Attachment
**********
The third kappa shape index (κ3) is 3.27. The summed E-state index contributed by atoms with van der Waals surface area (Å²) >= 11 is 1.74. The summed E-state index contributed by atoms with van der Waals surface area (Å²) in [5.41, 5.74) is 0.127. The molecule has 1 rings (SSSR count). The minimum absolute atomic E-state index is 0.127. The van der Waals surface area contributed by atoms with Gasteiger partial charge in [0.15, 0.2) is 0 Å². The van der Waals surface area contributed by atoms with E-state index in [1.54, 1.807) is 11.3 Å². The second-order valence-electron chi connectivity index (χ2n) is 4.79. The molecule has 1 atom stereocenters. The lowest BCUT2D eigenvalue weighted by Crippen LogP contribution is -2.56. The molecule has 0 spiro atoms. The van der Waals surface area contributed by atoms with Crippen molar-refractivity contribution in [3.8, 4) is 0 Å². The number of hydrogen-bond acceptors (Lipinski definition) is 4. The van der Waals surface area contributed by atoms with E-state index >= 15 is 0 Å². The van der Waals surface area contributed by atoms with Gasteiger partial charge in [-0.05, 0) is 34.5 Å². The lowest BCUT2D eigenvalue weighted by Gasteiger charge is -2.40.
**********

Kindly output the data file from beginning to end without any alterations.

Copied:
The third kappa shape index (κ3) is 3.27. The summed E-state index contributed by atoms with van der Waals surface area (Å²) >= 11 is 1.74. The summed E-state index contributed by atoms with van der Waals surface area (Å²) in [5.41, 5.74) is 0.127. The molecule has 1 rings (SSSR count). The minimum absolute atomic E-state index is 0.127. The van der Waals surface area contributed by atoms with Gasteiger partial charge in [0.15, 0.2) is 0 Å². The van der Waals surface area contributed by atoms with E-state index in [1.54, 1.807) is 11.3 Å². The second-order valence-electron chi connectivity index (χ2n) is 4.79. The molecule has 1 atom stereocenters. The lowest BCUT2D eigenvalue weighted by Crippen LogP contribution is -2.56. The molecule has 0 spiro atoms. The van der Waals surface area contributed by atoms with Crippen molar-refractivity contribution in [3.8, 4) is 0 Å². The number of hydrogen-bond acceptors (Lipinski definition) is 4. The van der Waals surface area contributed by atoms with E-state index >= 15 is 0 Å². The van der Waals surface area contributed by atoms with Gasteiger partial charge in [-0.05, 0) is 34.5 Å². The lowest BCUT2D eigenvalue weighted by Gasteiger charge is -2.40.